In late trading in New York, the euro came off its lows to $1.5013 from $1.5328 late Thursday. Earlier in the day, it sank as low as $1.5004. It is the highest point for the dollar since late February, and a rapid recovery from July 15, when the euro hit a record against the dollar at $1.6038.
"There's a real capitulation under way," said David Gilmore, partner at Foreign Exchange Analytics in Essex, Conn. "In 24 hours it's gone from $1.55 to $1.50, which is highly unusual. That changes your game plan for the marketplace."
The euro also sank against the British pound and the Japanese yen - both of which are also weakening against the dollar.
On Thursday, the European Central Bank and Bank of England left their key interest rates unchanged at 4.25 percent and 5 percent, respectively. ECB President Jean-Claude Trichet issued a warning on inflation and said economic growth figures for the second and third quarters of 2008 would be much weaker than in the early part of the year. He signaled that an interest-rate increase to counter inflation would probably not be forthcoming.
Higher interest rates can buck up a currency, as investors transfer assets where they can get better yields, while lower interest rates can weaken a currency.
The pound, meanwhile, recovered slightly $1.9198 after earlier selling as low as $1.9145, its lowest point since November 2006. On Thursday, the pound sold for $1.9436. But the dollar leaped to 110.24 Japanese yen from 109.45 yen, its highest level since January.
"This is payback time for the European currencies against the dollar," said Ashraf Laidi, currency strategist at CMC Markets. "These currencies have to retreat to better reflect the sharp deterioration in economic fundamentals in (the euro zone) region. This is not to say there's been an improvement in U.S. fundamentals."
Earlier in the week, the Federal Reserve maintained the benchmark federal funds rate at 2 percent.
Comments by ECB President Jean-Claude Trichet after Thursday's decision "confirmed that the window of opportunity for further rate hikes has been slammed shut by the cold blast of negative data releases that swept through the euro zone in the last few weeks," said Marco Annunziata, an economist at UniCredit in London.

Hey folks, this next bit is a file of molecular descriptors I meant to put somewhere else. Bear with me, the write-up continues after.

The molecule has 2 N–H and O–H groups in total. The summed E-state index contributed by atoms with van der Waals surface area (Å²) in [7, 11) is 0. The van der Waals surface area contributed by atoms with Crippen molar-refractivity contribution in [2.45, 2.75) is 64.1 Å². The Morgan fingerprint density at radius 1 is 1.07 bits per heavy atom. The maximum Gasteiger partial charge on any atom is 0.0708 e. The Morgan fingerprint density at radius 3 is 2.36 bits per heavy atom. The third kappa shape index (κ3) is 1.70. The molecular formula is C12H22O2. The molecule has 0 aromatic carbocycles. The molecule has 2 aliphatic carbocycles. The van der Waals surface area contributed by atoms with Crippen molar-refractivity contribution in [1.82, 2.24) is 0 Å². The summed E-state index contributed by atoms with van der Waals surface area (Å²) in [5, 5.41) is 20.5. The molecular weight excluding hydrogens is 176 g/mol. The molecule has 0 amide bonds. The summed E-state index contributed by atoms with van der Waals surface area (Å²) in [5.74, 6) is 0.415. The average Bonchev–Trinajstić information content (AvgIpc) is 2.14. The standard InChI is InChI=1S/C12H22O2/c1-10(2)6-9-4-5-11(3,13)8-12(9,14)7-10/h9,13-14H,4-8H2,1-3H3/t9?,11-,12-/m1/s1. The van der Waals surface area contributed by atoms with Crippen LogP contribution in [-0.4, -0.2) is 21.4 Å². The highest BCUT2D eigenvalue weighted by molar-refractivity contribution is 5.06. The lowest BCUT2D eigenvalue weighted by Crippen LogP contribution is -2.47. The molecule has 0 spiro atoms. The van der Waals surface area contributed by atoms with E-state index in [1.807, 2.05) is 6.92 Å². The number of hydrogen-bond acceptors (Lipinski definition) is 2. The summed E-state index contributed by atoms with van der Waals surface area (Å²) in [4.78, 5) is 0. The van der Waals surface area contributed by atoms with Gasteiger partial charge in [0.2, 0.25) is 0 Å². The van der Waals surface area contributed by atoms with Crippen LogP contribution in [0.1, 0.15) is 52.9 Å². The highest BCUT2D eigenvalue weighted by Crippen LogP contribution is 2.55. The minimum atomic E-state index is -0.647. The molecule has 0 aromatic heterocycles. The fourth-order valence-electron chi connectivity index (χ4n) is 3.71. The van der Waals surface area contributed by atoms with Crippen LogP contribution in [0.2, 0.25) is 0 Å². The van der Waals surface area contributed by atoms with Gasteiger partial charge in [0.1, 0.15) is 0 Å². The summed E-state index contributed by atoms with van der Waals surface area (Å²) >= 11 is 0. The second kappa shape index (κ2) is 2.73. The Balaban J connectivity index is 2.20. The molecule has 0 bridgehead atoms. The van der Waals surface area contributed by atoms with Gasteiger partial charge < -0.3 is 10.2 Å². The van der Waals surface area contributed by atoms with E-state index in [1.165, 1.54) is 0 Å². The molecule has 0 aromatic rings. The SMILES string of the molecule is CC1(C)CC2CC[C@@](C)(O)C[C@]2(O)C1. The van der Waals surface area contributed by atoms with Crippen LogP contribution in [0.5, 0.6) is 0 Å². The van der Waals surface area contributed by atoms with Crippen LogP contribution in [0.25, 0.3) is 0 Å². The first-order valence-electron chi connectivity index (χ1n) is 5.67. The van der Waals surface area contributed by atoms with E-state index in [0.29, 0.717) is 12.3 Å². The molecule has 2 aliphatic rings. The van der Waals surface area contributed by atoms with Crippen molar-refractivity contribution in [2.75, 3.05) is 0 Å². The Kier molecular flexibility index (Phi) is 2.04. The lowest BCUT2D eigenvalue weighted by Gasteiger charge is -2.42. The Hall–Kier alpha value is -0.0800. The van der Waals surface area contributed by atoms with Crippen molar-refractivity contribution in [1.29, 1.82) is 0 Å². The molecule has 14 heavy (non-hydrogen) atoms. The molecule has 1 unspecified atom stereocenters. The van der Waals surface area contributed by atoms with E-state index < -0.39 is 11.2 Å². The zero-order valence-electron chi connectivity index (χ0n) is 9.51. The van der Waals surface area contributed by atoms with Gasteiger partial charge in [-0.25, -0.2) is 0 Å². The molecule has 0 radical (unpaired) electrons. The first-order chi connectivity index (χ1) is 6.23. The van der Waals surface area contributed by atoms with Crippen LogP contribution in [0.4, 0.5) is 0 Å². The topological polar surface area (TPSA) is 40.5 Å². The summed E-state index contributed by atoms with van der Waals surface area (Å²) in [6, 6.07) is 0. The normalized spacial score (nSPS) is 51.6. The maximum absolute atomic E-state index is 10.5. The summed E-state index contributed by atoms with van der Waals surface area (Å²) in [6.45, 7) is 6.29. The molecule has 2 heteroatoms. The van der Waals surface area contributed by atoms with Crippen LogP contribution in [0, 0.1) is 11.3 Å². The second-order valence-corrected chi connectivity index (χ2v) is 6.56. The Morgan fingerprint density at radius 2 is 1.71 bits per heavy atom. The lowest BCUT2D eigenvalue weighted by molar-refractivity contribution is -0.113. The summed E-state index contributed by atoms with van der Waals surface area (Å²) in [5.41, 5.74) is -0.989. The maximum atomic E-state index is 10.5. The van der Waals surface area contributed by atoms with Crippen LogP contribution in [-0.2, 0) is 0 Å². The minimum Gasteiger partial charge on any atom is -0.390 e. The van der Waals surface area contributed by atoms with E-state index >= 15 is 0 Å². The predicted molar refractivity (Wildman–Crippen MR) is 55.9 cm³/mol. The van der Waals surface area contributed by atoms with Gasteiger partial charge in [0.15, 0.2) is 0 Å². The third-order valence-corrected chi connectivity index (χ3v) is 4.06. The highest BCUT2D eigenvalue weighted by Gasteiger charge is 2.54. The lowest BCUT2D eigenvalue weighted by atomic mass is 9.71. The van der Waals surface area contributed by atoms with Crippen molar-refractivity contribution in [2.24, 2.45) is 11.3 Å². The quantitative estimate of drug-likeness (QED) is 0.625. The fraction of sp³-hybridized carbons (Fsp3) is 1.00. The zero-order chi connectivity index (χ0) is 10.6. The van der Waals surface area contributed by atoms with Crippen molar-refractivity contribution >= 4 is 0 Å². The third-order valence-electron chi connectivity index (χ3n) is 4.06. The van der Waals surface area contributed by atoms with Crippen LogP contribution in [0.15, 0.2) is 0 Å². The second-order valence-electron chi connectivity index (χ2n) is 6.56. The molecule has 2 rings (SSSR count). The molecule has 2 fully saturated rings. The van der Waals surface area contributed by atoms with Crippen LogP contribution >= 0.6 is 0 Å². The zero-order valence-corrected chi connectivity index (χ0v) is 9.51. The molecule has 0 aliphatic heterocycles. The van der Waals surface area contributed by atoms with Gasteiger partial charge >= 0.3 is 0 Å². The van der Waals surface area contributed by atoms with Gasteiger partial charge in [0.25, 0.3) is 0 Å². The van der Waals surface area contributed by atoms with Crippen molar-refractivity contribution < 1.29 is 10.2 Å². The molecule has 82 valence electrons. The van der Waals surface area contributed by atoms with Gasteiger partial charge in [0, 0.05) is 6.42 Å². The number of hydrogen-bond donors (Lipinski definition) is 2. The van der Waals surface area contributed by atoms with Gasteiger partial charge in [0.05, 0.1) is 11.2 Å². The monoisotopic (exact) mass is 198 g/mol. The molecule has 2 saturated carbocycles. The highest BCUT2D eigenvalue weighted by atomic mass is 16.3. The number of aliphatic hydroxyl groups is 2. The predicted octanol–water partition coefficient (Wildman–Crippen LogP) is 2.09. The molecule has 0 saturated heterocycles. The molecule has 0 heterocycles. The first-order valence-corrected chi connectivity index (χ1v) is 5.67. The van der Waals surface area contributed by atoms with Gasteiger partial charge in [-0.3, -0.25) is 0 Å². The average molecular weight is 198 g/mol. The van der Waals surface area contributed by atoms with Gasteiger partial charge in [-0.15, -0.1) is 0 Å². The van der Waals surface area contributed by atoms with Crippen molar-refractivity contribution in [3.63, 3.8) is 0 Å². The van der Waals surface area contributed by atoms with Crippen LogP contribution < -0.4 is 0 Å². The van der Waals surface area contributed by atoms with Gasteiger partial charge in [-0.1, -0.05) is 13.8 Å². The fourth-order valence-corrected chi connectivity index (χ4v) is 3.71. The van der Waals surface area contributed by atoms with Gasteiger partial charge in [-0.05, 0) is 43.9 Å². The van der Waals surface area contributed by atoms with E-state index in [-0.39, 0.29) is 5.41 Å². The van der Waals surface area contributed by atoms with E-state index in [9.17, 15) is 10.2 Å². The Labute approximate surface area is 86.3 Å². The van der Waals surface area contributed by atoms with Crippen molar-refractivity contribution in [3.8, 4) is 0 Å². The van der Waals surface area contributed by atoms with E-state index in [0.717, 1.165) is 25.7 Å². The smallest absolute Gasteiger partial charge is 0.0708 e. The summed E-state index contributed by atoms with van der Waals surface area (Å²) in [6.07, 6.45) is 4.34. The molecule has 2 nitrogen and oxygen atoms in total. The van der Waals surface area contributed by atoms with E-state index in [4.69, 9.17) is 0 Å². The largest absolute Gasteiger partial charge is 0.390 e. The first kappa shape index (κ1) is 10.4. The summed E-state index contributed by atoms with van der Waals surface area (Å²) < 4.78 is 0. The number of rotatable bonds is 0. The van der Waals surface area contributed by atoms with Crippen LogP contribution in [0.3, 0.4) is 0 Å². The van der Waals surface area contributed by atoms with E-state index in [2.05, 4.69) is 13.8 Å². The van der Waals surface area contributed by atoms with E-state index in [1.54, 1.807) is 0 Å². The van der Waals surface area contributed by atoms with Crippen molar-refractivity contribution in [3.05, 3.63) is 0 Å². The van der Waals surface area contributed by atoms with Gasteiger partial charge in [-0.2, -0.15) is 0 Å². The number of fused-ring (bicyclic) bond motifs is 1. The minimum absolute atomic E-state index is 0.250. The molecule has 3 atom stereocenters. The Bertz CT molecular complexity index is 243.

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Recent economic indicators from major euro zone economies such as Germany, France and Italy have painted a gloomy picture.
The ECB last month moved to cool inflation by raising borrowing costs for the first time in a year, by a quarter percentage point to 4.25 percent, while the Bank of England has left rates unchanged since April, when it reduced its benchmark figure by a quarter of a percentage point to 5 percent.
Crude oil futures, meanwhile, dropped below $116 a barrel, and oil-producing countries' currencies sold off. Gold is at two-month lows.
"Lots of investors have been on high commodity prices and a low dollar, and those bets are getting destroyed," Gilmore said.
The Canadian dollar, which leapt higher last fall on the back of surging oil and other commodities, is back down again to 12-month lows against the U.S. dollar, while the Australian dollar is back to mid-January levels. The New Zealand dollar is at 11-month lows.
The dollar rose to 1.0685 Canadian dollars from 1.0517, and hit a six-month high of 1.0837 Swiss francs before retreating to 1.0810 francs. On Thursday, the dollar bought 1.0625 francs.
AP Business Writer George Frey contributed to this report.
[Associated Press; By TALI ARBEL]
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